The age waiver would allow more experienced military members to attend the academies and for the schools to produce more qualified officers, Rourke said.

Rourke said other commissioning programs -- ROTC and officer training or candidate programs -- have higher age limits.

The Air Force Officer Training School at Maxwell Air Force Base requires that trainees finish the program and be commissioned by 35. The Air Force ROTC program requires that cadets be commissioned by 35, with a waiver. Nurses can get age waivers up to 42.

The Army Officer Candidate School requires that candidates be commissioned by 42.

The Army ROTC program has different age limits based on traditional programs or those for enlisted soldiers. For cadets on scholarships, they must be younger than 31 on Dec. 31 of the year they commission, according to the Army's Cadet Command, which oversees the Army ROTC programs. For non-scholarship cadets, they have to be 35 or younger on the day they're commissioned. There are some age waivers available for older soldiers.

"We're getting combat veterans as officers now because people enlist, go to war and then come back to school," Rourke said. "Academies don't have that. The age limit is so low, the primary source is right out of high school. So they get high school kids, commission them and send them into combat with no experience. They're leading men who have been to combat."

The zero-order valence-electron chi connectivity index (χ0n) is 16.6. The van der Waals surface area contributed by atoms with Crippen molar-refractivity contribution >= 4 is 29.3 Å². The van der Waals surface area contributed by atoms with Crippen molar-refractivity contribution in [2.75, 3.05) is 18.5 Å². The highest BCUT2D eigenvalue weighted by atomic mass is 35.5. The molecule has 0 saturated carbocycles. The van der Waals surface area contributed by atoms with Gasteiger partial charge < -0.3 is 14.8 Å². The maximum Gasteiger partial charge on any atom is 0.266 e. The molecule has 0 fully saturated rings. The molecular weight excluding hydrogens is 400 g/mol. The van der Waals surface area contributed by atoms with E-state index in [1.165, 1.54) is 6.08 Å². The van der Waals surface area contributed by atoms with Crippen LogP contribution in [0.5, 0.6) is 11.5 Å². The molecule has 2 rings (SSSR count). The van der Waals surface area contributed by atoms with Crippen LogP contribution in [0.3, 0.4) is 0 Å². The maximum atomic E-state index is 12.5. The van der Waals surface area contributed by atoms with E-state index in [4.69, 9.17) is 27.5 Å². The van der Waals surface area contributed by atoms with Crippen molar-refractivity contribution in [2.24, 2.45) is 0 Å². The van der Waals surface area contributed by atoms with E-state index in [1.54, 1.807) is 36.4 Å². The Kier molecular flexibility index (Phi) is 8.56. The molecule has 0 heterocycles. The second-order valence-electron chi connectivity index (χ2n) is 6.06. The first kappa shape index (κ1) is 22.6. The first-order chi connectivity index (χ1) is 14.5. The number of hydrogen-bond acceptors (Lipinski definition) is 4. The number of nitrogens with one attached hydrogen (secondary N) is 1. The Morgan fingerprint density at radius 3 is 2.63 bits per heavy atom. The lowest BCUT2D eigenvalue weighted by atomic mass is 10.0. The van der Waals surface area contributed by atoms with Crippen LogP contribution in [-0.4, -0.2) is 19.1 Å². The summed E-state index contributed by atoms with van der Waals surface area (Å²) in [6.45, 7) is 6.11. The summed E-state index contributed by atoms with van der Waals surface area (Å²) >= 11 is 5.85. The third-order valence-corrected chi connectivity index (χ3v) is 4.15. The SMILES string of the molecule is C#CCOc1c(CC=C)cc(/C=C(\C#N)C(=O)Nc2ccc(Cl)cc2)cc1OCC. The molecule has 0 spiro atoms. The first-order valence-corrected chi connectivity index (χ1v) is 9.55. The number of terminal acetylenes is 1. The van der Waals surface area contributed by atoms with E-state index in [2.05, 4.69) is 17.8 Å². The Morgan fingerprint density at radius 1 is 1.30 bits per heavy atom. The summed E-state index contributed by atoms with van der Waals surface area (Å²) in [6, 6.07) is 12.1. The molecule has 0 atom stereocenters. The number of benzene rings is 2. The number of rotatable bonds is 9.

http://www.serviceacademyforums.com/showthread.php?t=13154
 

Seajack

Alpaca Farmer
Member
Joined
Oct 11, 2010
Messages
137
Location
New Orleans
This is interesting. Do many people go to an academy after time as enlisted? Is it a "good idea" to have that gap between primary and secondary schooling?

The provision also states that no more than five members of the military can be on an age waiver at each of the academies at any time.
This doesn't make sense to me. Could someone who understands elaborate?
 

DasBoot

Ranger
Verified SOF
Joined
Apr 12, 2011
Messages
1,535
This is interesting. Do many people go to an academy after time as enlisted? Is it a "good idea" to have that gap between primary and secondary schooling?

The provision also states that no more than five members of the military can be on an age waiver at each of the academies at any time.
This doesn't make sense to me. Could someone who understands elaborate?